But they died: even the ones who were thought of to have conquered death. Like Sunil Dutt. The man pulled himself through innumerable tragedies — his wife’s painful death from cancer, his son’s addiction to drugs, a plane crash, paralysed legs and what not. Yet he capped his political career by becoming a minister at the Centre. But one day he dies, suddenly and painlessly. Can you beat that?

But death beats all. My generation’s association with Om Prakash and Lalita Pawar goes back to the day we first bought our black-and-white TV. The TV went on to change shape and colour, but the two remained on the screen — the comedian father/uncle and the wicked mother-in-law. I had thought they were immortal, but they left this world. So did the mother of all screen mothers, Nirupa Roy.

One feels so helpless. Amid such helplessness, Dev Anand provides a ray of hope: he is perhaps the only actor who seeks to defy nature by playing roles that are half his age, which, currently, is eighty-plus. But his younger brother Vijay ‘Goldie’ Anand, who directed Dev Anand in landmark movies like Guide, died in 2004.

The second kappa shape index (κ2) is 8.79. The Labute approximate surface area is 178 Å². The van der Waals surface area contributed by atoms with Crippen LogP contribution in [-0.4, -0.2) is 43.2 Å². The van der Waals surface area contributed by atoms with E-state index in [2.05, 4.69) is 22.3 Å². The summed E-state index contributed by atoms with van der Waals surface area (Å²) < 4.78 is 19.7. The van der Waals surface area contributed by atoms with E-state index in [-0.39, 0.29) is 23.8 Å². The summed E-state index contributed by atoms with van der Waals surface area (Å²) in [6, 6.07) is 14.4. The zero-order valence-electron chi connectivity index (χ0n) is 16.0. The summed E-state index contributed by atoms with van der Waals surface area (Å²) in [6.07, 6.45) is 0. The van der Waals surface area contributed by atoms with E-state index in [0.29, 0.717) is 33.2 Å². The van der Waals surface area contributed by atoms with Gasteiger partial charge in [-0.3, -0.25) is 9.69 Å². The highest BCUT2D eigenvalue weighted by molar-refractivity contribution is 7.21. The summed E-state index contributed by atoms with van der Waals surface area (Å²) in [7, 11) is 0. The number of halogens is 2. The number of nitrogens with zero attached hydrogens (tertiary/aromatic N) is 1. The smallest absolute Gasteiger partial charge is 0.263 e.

Three more people died between 2001 and 2006: Johnny Walker, the king of unadulterated comedy; Amrish Puri, the unadulterated artiste but highly ‘adulterated’ villain; and Naushad, who I believed would live on forever as a testimonial to the era when making music required the precision of a surgeon rather than the promises of a general practitioner who never let his patients down.

Why is death so impatient in rushing people out of this world? Maybe it is not. It is just that we humans refuse to recognise death as reality: we always see it as a distant reality— distant to the extent of being an impossibility. But when someone like Hrishikesh Mukherjee dies, it amounts to the death of not just a human being but also a generation.